The model gives an estimate of, or approximation to, the body weight’s influence on the person’s health. More generally, a model approximates a state or condition based on measurements of influencing variables, whence its name, a model of the state, not a direct measure. The greater the predictive accuracy and reliability of a model, the more complicated the model needs to be. Usually, models are trade-offs between accessibility of measures and simplicity of interpretation versus the requirement for accuracy.
Sometimes it is necessary to formulate more complicated models in order to ensure better predictive accuracy. For example, The American College of Cardiology utilizes a model to estimate an individual’s 10-year risk of atherosclerotic cardiovascular disease (ASCVD). This model utilizes 13 variables to obtain an estimate of the probability that an individual will experience ASCVD within the next 10 years. These variables include factors such as age, sex, weight, smoking status, systolic and diastolic blood pressure, cholesterol levels, and medication use. The model then weights each of these factors in order to compute an estimate of ASCVD risk. Due to the complexity of the model, it is not easy to write down and communicate, as is the case with BMI. Instead, it is easier to produce an “online calculator” that takes in each of the influencing variables and, behind the scenes, feeds these values into the model to report a final estimate of the probability of ASCVD. As an example, the ASCVD online calculator from The American College of Cardiology can be found at
Following is a brief explanation of the three stages of gathering knowledge.

The causative process is of interest, not the data

A process, or set of forces, generates data related to an event. It is this process, not the data per se, that interests us.
Description: The stage in which we seek to describe the data-generating process in cases for which we have data from that process. Description would answer questions such as: What is the range of prostate volumes for a sample of urology patients? What is the difference in average volume between patients with negative biopsy results and those with positive results?
Explanation: The stage in which we seek to infer characteristics of the (overall) data-generating process when we have only part (usually a small part) of the possible data. Inference would answer questions such as: Based on a sample of patients with prostate problems, are the average volumes of patients with positive biopsy results less than those of patients with negative biopsy results, for all men with prostate problems? Such inferences usually take the form of tests of hypotheses.
Prediction: The stage in which we seek to make predictions about a characteristic of the data-generating process on the basis of newly taken related observations. Such a prediction would answer questions such as: On the basis of a patient’s negative digital rectal examination, prostate-specific antigen of 9, and prostate volume of 30 mL, what is the probability that he has prostate cancer? Such predictions allow us to make decisions on how to treat our patients to change the chances of an event. For example, should I perform a biopsy on my patient? Predictions usually take the form of a mathematical model of the relationship between the predicted (dependent) variable and the predictor (independent) variables.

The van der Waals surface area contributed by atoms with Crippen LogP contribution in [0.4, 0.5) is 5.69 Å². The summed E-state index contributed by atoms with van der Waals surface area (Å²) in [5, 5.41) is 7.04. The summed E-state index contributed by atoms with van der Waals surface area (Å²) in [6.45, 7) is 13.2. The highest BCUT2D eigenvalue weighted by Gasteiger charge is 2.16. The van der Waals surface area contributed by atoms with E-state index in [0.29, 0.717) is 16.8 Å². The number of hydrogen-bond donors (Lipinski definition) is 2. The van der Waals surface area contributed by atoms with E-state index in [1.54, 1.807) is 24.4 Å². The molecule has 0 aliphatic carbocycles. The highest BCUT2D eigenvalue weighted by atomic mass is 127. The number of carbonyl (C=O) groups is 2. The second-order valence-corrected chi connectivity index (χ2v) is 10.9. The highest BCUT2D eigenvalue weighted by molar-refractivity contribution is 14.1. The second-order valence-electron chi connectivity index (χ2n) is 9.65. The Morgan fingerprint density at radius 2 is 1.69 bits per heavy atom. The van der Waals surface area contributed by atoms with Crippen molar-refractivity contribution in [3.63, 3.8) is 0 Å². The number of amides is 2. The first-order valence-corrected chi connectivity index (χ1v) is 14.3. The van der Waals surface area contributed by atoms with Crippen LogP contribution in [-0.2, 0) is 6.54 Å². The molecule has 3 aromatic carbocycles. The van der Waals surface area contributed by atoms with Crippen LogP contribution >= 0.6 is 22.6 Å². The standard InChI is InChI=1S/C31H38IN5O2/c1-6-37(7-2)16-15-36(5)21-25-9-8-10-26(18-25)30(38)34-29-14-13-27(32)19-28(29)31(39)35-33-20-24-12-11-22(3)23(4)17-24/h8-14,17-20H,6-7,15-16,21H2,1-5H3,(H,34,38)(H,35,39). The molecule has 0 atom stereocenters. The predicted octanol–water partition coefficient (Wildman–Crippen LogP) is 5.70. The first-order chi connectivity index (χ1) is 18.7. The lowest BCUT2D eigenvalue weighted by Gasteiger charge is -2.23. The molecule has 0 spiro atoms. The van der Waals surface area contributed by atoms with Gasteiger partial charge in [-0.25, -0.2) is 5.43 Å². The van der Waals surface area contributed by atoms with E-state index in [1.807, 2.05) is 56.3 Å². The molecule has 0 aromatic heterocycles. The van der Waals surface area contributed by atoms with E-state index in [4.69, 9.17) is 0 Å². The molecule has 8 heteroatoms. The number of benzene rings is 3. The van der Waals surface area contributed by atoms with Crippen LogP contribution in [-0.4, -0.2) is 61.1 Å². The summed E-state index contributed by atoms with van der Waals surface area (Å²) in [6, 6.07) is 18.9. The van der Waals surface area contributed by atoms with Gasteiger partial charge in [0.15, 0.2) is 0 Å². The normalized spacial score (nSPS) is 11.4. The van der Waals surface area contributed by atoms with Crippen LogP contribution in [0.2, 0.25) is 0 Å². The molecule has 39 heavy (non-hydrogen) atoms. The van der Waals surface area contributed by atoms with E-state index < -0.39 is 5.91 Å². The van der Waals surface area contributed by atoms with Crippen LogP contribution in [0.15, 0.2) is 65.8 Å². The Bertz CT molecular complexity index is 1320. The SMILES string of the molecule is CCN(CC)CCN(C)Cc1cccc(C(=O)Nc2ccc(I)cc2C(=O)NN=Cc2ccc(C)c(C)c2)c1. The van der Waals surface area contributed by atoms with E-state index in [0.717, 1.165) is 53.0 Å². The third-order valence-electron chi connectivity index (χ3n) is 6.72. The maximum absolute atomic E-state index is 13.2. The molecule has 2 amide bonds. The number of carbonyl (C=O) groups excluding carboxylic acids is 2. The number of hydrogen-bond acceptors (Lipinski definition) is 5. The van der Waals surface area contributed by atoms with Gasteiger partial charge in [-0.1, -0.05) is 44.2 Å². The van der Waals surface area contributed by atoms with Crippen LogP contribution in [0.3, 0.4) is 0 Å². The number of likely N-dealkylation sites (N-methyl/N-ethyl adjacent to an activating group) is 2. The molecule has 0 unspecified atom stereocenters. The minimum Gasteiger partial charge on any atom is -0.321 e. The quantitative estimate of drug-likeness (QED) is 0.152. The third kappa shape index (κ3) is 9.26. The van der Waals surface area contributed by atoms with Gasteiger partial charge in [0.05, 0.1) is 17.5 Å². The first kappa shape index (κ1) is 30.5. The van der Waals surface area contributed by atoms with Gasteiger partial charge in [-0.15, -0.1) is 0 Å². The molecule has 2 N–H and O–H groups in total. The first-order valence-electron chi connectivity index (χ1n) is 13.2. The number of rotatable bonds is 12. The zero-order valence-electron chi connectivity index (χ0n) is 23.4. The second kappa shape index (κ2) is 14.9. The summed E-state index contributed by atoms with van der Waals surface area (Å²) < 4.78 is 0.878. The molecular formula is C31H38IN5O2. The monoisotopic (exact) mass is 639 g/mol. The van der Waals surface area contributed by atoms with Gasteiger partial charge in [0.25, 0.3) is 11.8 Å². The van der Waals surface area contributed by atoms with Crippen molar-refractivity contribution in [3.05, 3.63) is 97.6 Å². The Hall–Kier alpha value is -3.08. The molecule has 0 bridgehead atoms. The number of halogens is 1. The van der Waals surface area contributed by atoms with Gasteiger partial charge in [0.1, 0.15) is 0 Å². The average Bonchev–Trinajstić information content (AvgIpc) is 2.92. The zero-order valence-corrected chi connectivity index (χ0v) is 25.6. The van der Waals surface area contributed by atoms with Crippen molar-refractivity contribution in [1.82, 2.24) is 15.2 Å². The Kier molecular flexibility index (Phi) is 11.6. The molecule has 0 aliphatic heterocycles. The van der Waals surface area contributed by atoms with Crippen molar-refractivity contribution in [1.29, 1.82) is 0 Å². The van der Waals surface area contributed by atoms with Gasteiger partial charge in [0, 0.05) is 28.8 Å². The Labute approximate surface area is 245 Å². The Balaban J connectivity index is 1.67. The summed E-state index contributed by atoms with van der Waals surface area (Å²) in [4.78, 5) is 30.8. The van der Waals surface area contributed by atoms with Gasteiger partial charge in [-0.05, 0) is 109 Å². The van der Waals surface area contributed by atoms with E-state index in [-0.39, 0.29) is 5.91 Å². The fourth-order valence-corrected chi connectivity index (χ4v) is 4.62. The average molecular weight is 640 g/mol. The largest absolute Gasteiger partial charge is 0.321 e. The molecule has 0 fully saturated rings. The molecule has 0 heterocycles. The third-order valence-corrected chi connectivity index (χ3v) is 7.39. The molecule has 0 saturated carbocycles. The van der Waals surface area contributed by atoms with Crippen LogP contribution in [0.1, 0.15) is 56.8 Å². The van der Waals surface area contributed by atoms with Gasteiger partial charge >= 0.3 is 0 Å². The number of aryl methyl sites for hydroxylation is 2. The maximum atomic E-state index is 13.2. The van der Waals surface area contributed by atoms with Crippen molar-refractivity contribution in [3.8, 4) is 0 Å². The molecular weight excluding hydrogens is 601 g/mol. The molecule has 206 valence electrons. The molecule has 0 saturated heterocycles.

1.3 Science Underlying Clinical Decision-Making

The scientific method

Science is a collection of fact and theory resting on information obtained by using a particular method that is therefore called the scientific method. This method is a way of obtaining information constrained by a set of criteria. The method is required to be objective; the characteristics should be made explicit and mean the same to every user of the information. The method should be unbiased, free of personal or corporate agendas; the purpose is to investigate the truth and correctness of states and relationships, not to “prove” them. The true scientific approach allows no preference for outcome. The method should involve the control of variables; ideally, it should eliminate as far as practicable all sources of influence but one, so that the existence of and extent of influence of that one source is undeniable. The method should be repeatable; other investigators should be able to repeat the experiment and come to the same conclusion. The method should allow the accumulation of results; only by accumulation does the information evolve from postulate to theory to fact. The scientific method is the goal of good study design.

Jargon in science

Jargon may be defined as technical terminology or as pretentious language. The public generally thinks of it as the latter. To the public, carcinoma is jargon for cancer, but to the professional, technical connotation is required for scientific accuracy. We need to differentiate between jargon for pomposity and jargon for accuracy, using it only for the latter and not unnecessarily. The same process occurs in statistics. Some statistical terms are used loosely and often erroneously by the public, who miss the technical implications. Examples are randomness, independence, probability, and significance. Users of statistics should be aware of the technical accuracy of statistical terms and use them correctly.


The accumulating information resulting from medical studies is evidence. Some types of studies yield more credible evidence than others. Anecdotal evidence, often dismissed by u...